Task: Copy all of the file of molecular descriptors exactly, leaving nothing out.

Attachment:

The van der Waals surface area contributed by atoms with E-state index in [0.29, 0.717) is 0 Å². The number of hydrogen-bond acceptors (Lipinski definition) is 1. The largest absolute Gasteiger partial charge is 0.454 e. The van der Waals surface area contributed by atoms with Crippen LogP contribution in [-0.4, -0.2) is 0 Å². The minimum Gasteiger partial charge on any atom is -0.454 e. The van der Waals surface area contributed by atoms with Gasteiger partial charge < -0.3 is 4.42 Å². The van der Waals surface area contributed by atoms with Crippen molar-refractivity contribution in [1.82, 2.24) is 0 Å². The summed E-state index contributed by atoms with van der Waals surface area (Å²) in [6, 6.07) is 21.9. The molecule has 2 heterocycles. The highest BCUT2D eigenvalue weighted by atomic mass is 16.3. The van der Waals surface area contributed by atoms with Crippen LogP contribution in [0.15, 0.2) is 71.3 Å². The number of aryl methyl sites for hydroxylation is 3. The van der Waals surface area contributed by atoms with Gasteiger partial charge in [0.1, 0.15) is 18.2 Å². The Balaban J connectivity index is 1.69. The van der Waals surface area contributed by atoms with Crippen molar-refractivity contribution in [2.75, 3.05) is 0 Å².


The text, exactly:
The van der Waals surface area contributed by atoms with E-state index in [0.29, 0.717) is 0 Å². The number of hydrogen-bond acceptors (Lipinski definition) is 1. The largest absolute Gasteiger partial charge is 0.454 e. The van der Waals surface area contributed by atoms with Crippen LogP contribution in [-0.4, -0.2) is 0 Å². The minimum Gasteiger partial charge on any atom is -0.454 e. The van der Waals surface area contributed by atoms with Gasteiger partial charge < -0.3 is 4.42 Å². The van der Waals surface area contributed by atoms with Crippen molar-refractivity contribution in [1.82, 2.24) is 0 Å². The summed E-state index contributed by atoms with van der Waals surface area (Å²) in [6, 6.07) is 21.9. The molecule has 2 heterocycles. The highest BCUT2D eigenvalue weighted by atomic mass is 16.3. The van der Waals surface area contributed by atoms with Crippen LogP contribution in [0.15, 0.2) is 71.3 Å². The number of aryl methyl sites for hydroxylation is 3. The van der Waals surface area contributed by atoms with Gasteiger partial charge in [0.1, 0.15) is 18.2 Å². The Balaban J connectivity index is 1.69. The van der Waals surface area contributed by atoms with Crippen molar-refractivity contribution in [2.75, 3.05) is 0 Å².